08/30/2006 11:00PM

Golden Gate maps out synthetic plans

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ALBANY, Calif. - Golden Gate Fields is planning to install a synthetic surface immediately after it runs the January-June meeting it is requesting for next year.

Construction of a new track from the bottom up would take a minimum of three months, said the track's general manager, Robert Hartman said.

"We would have to do the construction and also mix the surface," Hartman said. "The mixing should not be done when it is wet to get the best possible result. When it's wet when you try to mix, it doesn't work as well.

"Then we need time for horses to train on it so that we can find out how it is holding up for the horses and tweak it if we have to."

If Golden Gate gets the dates it wants, races would be held over the track for the first time in 2008.

There are logistical considerations as well, ranging from getting proper construction permits to moving horses from northern California's largest barn area.

"We have a plan with the fairs to move our horses to the fair circuit in mid-June," Hartman said. "There's a place for horses, and it's a good time frame for alternative stabling."

Two local engineering companies have been interviewed about doing the reconstruction of the track. Once chosen, the company will meet with water management concerns, the Corps of Engineers and the cities of Berkeley and Albany to make sure the necessary permits are in place so that the track could begin construction the day following the end of the meet in 2007.

Officials with the track's owner, Magna Entertainment Corp., have received proposals from manufacturers of Polytrack, Cushion Track, and Tapeta, Hartman said. A fourth firm conducted informal talks with Magna.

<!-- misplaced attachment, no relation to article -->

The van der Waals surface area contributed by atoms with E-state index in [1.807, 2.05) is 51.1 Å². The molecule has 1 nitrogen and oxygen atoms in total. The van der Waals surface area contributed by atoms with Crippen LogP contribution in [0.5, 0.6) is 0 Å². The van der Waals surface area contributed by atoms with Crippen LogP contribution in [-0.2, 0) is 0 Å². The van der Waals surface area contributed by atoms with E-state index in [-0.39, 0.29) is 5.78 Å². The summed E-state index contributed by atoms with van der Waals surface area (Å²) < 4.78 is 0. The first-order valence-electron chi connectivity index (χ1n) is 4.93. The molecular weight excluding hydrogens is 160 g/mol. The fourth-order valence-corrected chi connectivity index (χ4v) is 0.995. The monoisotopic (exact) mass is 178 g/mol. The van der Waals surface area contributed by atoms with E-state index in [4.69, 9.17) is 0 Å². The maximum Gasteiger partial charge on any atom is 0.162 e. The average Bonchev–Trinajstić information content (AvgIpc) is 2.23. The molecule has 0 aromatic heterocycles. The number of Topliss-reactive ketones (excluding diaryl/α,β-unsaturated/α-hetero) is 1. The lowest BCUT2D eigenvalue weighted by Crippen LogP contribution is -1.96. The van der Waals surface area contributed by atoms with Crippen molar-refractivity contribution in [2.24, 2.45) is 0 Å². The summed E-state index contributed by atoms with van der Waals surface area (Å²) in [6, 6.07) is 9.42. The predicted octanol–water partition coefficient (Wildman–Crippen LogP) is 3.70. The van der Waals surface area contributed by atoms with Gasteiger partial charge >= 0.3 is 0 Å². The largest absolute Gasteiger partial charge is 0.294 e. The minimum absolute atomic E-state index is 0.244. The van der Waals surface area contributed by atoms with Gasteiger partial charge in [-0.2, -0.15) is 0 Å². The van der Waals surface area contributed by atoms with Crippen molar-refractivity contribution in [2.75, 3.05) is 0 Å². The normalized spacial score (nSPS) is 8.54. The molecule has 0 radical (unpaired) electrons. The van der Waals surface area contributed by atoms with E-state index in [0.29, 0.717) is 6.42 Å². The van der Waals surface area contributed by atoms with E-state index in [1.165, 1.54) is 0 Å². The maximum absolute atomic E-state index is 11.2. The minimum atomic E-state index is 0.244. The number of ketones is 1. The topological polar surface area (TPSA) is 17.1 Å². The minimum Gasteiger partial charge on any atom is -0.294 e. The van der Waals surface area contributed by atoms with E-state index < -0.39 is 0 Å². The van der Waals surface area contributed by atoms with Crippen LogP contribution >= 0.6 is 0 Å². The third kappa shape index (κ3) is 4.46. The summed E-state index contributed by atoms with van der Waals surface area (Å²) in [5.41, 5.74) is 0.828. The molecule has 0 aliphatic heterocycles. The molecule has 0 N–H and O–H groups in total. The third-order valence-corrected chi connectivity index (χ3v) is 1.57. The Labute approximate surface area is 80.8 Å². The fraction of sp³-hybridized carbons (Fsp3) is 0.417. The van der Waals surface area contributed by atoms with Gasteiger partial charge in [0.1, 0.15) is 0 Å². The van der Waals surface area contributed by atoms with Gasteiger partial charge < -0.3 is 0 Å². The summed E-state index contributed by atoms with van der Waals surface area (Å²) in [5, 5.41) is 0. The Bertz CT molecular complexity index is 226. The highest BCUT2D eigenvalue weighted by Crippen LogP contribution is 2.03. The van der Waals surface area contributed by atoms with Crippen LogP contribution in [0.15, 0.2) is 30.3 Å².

A decision on the manufacturer and engineer is expected to be announced within two weeks.

Ted Malloy, a track consultant to Magna, said that although Golden Gate Fields is located directly next to San Francisco Bay, construction of the sub-surface would not reach to the water table.

At the lowest level, four six-inch drainpipes would be laid to circumnavigate the track, using four miles of pipe. In addition, there will be 16 lateral pipes to carry runoff from the track. A special cloth would help guide water into the pipes, Malloy said.

The improved drainage system would actually carry less contaminant than the current drainage system with a dirt track, Malloy said, a factor that should aid the track in obtaining environmental permits.

Above the drainage system would be six inches of stones that are two inches in diameter. On top of that, there would be two inches of coarse asphalt, which would allow water to drain through it. Last would come seven inches of compacted synthetic surface.

The final composition of the synthetic surface will be tailored to the relatively mild weather conditions of the Bay Area, according to Malloy. The construction of the foundation would basically be the same regardless of which surface is used.

Malloy said that Golden Gate Fields would install an irrigation system to provide whatever water the track might need rather than use water trucks.

He also said the track would be constructed so that the backstretch and stretch were flat with no grade. He estimated there would be a 5- to 6-percent grade on the turns.

Malloy said the system was being built to be permanent.

"We're not going to shortcut anything," he said.